“Star Wars: The Rise of Skywalker” is the ninth and final film in what Lucasfilm is calling The Skywalker Saga. It’s the end of the story — that’s both its greatest asset and its heaviest burden.
Certainly, if you’re hoping that a single movie can effectively wrap up every storyline, complete every character arc and answer every lingering question from the eight preceding films, you should abandon that hope now. Director J.J. Abrams is pitching this as the culmination of a nine-film epic, but how could any single movie live up to 40 years of theories and daydreams from millions of Star Wars fans?
(This review describes the general plot of “Star Wars: The Rise of Skywalker” but contains no major spoilers.)
Yes, you’ll see some returning faces from the original trilogy, including Mark Hamill as Luke Skywalker, the late Carrie Fisher as Leia Organa (courtesy of unused footage from “The Force Awakens”) and Billy Dee Williams as Lando Calrissian.
But their roles are pretty small. In fact, I’d argue that only Williams is used effectively. That’s okay, though — this isn’t their story anymore. They’re here to pass the torch.
So it’s the new characters who fully step into the spotlight this time around. More than anything, “The Rise of Skywalker” serves as one last chance for the new trilogy’s three main heroes — scavenger-turned-Jedi Rey (Daisy Ridley), stormtrooper-turned-Resistance-fighter Finn (John Boyega) and ace pilot Poe (Oscar Isaac) — to go on an adventure together.
The film begins with Kylo Ren (Adam Driver) having ascended to the role of Supreme Leader of the First Order (a.k.a. the new Empire). He lands on a mysterious planet to track down transmissions that appear to come from the long-dead Emperor Palpatine (Ian McDiarmid, clearly relishing his return to the role).
It’s quickly established that Palpatine somehow survived his death at the end of “Return of the Jedi,” and he’s been the secret mastermind behind the First Order all along. Now he’s assembled a giant fleet of even deadlier ships — and if Kylo wants to take command, all he has to do is kill Rey first.
This scene sets the template for the rest of the film, combining moody, gorgeous visuals with a breakneck pace, while delivering any and all exposition with the absolute minimum amount of detail.
The first half of “The Rise of Skywalker” turns into one long chase, as our heroes search for an artifact that may be crucial to defeating the Emperor, while Kylo and his Knights of Ren are close behind.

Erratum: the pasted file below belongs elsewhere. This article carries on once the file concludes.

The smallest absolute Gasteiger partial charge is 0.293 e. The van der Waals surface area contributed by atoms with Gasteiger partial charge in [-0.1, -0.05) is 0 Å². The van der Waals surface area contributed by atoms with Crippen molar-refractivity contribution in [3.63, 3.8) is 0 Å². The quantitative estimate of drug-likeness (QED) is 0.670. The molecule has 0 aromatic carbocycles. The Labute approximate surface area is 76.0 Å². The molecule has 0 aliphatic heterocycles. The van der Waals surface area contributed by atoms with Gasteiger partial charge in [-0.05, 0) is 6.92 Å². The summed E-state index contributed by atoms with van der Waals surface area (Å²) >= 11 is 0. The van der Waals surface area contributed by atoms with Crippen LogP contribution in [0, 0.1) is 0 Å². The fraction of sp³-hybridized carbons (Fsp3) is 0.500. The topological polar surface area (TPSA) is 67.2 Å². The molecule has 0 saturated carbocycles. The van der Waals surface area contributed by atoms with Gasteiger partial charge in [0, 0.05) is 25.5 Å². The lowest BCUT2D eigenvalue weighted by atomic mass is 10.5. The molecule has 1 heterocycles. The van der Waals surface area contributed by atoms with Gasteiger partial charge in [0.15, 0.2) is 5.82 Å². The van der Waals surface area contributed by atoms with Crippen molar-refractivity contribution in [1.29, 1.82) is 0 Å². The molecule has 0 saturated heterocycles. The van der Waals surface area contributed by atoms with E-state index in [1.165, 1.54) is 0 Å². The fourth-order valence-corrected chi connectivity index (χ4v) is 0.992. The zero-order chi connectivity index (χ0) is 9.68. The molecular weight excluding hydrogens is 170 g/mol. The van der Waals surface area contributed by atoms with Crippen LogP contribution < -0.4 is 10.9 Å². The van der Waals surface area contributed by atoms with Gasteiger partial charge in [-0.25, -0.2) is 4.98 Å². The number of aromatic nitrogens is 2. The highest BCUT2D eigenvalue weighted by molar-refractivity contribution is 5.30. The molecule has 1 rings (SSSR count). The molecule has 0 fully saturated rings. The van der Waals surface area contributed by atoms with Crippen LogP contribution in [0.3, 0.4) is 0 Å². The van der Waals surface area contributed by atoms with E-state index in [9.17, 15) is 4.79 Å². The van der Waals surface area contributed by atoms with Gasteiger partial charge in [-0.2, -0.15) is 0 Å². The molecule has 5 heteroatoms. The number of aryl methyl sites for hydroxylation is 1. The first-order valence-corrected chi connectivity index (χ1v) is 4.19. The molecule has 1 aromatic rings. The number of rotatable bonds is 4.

It’s not hard to notice that many of these early plot developments seem designed to fill time, keeping our heroes busy before the grand finale. The film is both hurried and drawn out — constantly coming up with new destinations to visit, then rushing over as quickly as possible.
This didn’t bother me as much as I would have expected, largely because the plot transports us from one richly imagined world to another. They’re filled with some of the most delightfully bizarre aliens in the franchise, and they add up to the most expansive tour of the Star Wars universe that I can recall.
As for the film’s second half, you can probably guess where the story will end — especially if you’ve watched “Return of the Jedi” recently. But even if he doesn’t surprise you, you can still appreciate how Abrams has expanded on the older film’s scale and stakes.
When he revived the franchise in 2015 with “The Force Awakens,” Abrams seemed largely content to remix the original trilogy. With “The Rise of Skywalker,” on the other hand, he was apparently inspired to be more “daring,” and the film contains some of the most striking images of his career — a tiny skimmer struggling to stay afloat on an impossibly choppy ocean, a vast, ancient throne room filled with shadowy figures, a lightsaber duel amid the floating ruins of an old Death Star.
Sadly, Abrams the screenwriter (working with co-writer Chris Terrio) didn’t do quite as good a job. The dialogue is clunkier and more obvious than it was in the past two films, with jokes than feel like generic action movie quips.
There’s a slipshod quality to the plotting as well, with many major events seeming to transpire for no reason except that they have to, because it’s the last movie.
And while “The Last Jedi” tried to put the mystery of Rey’s parentage to rest, “The Rise of Skywalker” can’t quite move on. It takes up the question again, providing a final answer that’s reasonably satisfying on its own, but doesn’t really justify three whole movies’ worth of build-up and back-and-forth.
Ultimately, while I liked “The Rise of Skywalker” well enough, I also thought it was the weakest installment of the new trilogy. I’m particularly hard-pressed to recall any moments that moved me the way “The Last Jedi” did — there’s nothing here that can match the quiet sadness of Luke’s reunion with Leia, or his lonely last stand against the First Order.
But even if “The Rise of Skywalker” isn’t the grand culmination that I’d been hoping for, it’s still a diverting adventure, and a satisfying farewell to Luke, Leia and all the others. When the forces of good and evil lined up for one final battle, I felt that old Star Wars thrill. And when I saw the last shot, I knew the story was ending exactly where it was always supposed to end.